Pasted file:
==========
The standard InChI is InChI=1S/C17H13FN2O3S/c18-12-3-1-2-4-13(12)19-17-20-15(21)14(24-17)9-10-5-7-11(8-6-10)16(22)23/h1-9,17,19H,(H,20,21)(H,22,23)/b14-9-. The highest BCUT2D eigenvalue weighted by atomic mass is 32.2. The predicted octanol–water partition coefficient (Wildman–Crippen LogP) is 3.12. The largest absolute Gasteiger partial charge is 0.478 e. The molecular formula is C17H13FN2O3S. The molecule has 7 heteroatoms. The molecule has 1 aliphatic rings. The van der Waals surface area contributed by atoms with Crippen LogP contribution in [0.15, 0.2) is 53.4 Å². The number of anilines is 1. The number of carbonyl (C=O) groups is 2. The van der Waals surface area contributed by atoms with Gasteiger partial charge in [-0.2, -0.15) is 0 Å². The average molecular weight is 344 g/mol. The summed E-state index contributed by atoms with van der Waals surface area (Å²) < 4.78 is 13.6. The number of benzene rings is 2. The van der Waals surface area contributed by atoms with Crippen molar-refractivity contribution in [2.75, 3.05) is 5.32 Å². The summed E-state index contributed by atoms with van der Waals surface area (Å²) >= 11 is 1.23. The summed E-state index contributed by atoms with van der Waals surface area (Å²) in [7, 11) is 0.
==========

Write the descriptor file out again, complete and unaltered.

The standard InChI is InChI=1S/C17H13FN2O3S/c18-12-3-1-2-4-13(12)19-17-20-15(21)14(24-17)9-10-5-7-11(8-6-10)16(22)23/h1-9,17,19H,(H,20,21)(H,22,23)/b14-9-. The highest BCUT2D eigenvalue weighted by atomic mass is 32.2. The predicted octanol–water partition coefficient (Wildman–Crippen LogP) is 3.12. The largest absolute Gasteiger partial charge is 0.478 e. The molecular formula is C17H13FN2O3S. The molecule has 7 heteroatoms. The molecule has 1 aliphatic rings. The van der Waals surface area contributed by atoms with Crippen LogP contribution in [0.15, 0.2) is 53.4 Å². The number of anilines is 1. The number of carbonyl (C=O) groups is 2. The van der Waals surface area contributed by atoms with Gasteiger partial charge in [-0.2, -0.15) is 0 Å². The average molecular weight is 344 g/mol. The summed E-state index contributed by atoms with van der Waals surface area (Å²) < 4.78 is 13.6. The number of benzene rings is 2. The van der Waals surface area contributed by atoms with Crippen molar-refractivity contribution in [2.75, 3.05) is 5.32 Å². The summed E-state index contributed by atoms with van der Waals surface area (Å²) >= 11 is 1.23. The summed E-state index contributed by atoms with van der Waals surface area (Å²) in [7, 11) is 0.